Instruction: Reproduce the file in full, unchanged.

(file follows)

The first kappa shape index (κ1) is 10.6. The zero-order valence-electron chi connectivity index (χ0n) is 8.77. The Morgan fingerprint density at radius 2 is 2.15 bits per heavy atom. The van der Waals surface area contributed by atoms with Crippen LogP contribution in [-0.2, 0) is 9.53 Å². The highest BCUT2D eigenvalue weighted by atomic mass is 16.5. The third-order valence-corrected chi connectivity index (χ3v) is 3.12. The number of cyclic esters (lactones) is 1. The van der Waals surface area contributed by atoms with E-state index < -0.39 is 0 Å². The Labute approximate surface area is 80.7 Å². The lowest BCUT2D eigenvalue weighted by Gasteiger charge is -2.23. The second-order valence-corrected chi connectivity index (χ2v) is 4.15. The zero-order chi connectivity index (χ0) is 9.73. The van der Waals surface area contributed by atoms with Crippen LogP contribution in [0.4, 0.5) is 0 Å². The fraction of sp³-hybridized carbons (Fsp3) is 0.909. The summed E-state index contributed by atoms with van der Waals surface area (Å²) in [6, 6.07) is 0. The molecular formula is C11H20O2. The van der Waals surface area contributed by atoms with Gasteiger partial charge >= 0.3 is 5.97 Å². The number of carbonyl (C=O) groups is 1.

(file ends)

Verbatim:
The first kappa shape index (κ1) is 10.6. The zero-order valence-electron chi connectivity index (χ0n) is 8.77. The Morgan fingerprint density at radius 2 is 2.15 bits per heavy atom. The van der Waals surface area contributed by atoms with Crippen LogP contribution in [-0.2, 0) is 9.53 Å². The highest BCUT2D eigenvalue weighted by atomic mass is 16.5. The third-order valence-corrected chi connectivity index (χ3v) is 3.12. The number of cyclic esters (lactones) is 1. The van der Waals surface area contributed by atoms with E-state index < -0.39 is 0 Å². The Labute approximate surface area is 80.7 Å². The lowest BCUT2D eigenvalue weighted by Gasteiger charge is -2.23. The second-order valence-corrected chi connectivity index (χ2v) is 4.15. The zero-order chi connectivity index (χ0) is 9.73. The van der Waals surface area contributed by atoms with Crippen LogP contribution in [0.4, 0.5) is 0 Å². The fraction of sp³-hybridized carbons (Fsp3) is 0.909. The summed E-state index contributed by atoms with van der Waals surface area (Å²) in [6, 6.07) is 0. The molecular formula is C11H20O2. The van der Waals surface area contributed by atoms with Gasteiger partial charge >= 0.3 is 5.97 Å². The number of carbonyl (C=O) groups is 1.